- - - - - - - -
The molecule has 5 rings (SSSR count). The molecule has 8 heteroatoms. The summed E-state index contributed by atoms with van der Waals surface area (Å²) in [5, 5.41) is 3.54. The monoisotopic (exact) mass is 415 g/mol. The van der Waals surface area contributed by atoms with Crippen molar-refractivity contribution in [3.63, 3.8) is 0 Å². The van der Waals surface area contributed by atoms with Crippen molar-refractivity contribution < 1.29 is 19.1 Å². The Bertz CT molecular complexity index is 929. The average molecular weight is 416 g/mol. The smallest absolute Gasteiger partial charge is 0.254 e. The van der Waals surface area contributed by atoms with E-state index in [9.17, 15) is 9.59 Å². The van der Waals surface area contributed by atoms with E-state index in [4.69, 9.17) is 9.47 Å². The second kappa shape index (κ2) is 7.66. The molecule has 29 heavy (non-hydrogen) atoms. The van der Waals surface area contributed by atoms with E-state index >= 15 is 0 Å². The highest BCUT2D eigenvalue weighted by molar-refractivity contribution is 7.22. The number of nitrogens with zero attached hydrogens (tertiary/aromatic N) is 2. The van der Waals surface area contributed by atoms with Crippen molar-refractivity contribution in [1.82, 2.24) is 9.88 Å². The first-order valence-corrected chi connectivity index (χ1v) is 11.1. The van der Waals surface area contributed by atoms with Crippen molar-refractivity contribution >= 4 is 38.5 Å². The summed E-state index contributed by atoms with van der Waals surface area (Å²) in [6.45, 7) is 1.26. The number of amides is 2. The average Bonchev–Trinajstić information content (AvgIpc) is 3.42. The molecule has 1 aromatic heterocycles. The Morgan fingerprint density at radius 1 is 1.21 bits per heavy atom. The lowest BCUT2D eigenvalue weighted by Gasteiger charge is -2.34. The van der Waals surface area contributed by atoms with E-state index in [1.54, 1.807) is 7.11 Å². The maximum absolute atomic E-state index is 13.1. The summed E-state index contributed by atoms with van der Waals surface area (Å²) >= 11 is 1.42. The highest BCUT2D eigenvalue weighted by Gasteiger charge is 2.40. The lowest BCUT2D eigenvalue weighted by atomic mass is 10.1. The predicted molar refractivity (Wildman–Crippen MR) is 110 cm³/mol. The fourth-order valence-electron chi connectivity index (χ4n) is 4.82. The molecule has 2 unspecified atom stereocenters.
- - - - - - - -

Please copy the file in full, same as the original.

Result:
The molecule has 5 rings (SSSR count). The molecule has 8 heteroatoms. The summed E-state index contributed by atoms with van der Waals surface area (Å²) in [5, 5.41) is 3.54. The monoisotopic (exact) mass is 415 g/mol. The van der Waals surface area contributed by atoms with Crippen molar-refractivity contribution in [3.63, 3.8) is 0 Å². The van der Waals surface area contributed by atoms with Crippen molar-refractivity contribution < 1.29 is 19.1 Å². The Bertz CT molecular complexity index is 929. The average molecular weight is 416 g/mol. The smallest absolute Gasteiger partial charge is 0.254 e. The van der Waals surface area contributed by atoms with E-state index in [9.17, 15) is 9.59 Å². The van der Waals surface area contributed by atoms with E-state index in [4.69, 9.17) is 9.47 Å². The second kappa shape index (κ2) is 7.66. The molecule has 29 heavy (non-hydrogen) atoms. The van der Waals surface area contributed by atoms with E-state index >= 15 is 0 Å². The highest BCUT2D eigenvalue weighted by molar-refractivity contribution is 7.22. The number of nitrogens with zero attached hydrogens (tertiary/aromatic N) is 2. The van der Waals surface area contributed by atoms with Crippen molar-refractivity contribution in [1.82, 2.24) is 9.88 Å². The first-order valence-corrected chi connectivity index (χ1v) is 11.1. The van der Waals surface area contributed by atoms with Crippen molar-refractivity contribution >= 4 is 38.5 Å². The summed E-state index contributed by atoms with van der Waals surface area (Å²) in [6.45, 7) is 1.26. The number of amides is 2. The average Bonchev–Trinajstić information content (AvgIpc) is 3.42. The molecule has 1 aromatic heterocycles. The Morgan fingerprint density at radius 1 is 1.21 bits per heavy atom. The lowest BCUT2D eigenvalue weighted by Gasteiger charge is -2.34. The van der Waals surface area contributed by atoms with E-state index in [1.54, 1.807) is 7.11 Å². The maximum absolute atomic E-state index is 13.1. The summed E-state index contributed by atoms with van der Waals surface area (Å²) >= 11 is 1.42. The highest BCUT2D eigenvalue weighted by Gasteiger charge is 2.40. The lowest BCUT2D eigenvalue weighted by atomic mass is 10.1. The predicted molar refractivity (Wildman–Crippen MR) is 110 cm³/mol. The fourth-order valence-electron chi connectivity index (χ4n) is 4.82. The molecule has 2 unspecified atom stereocenters.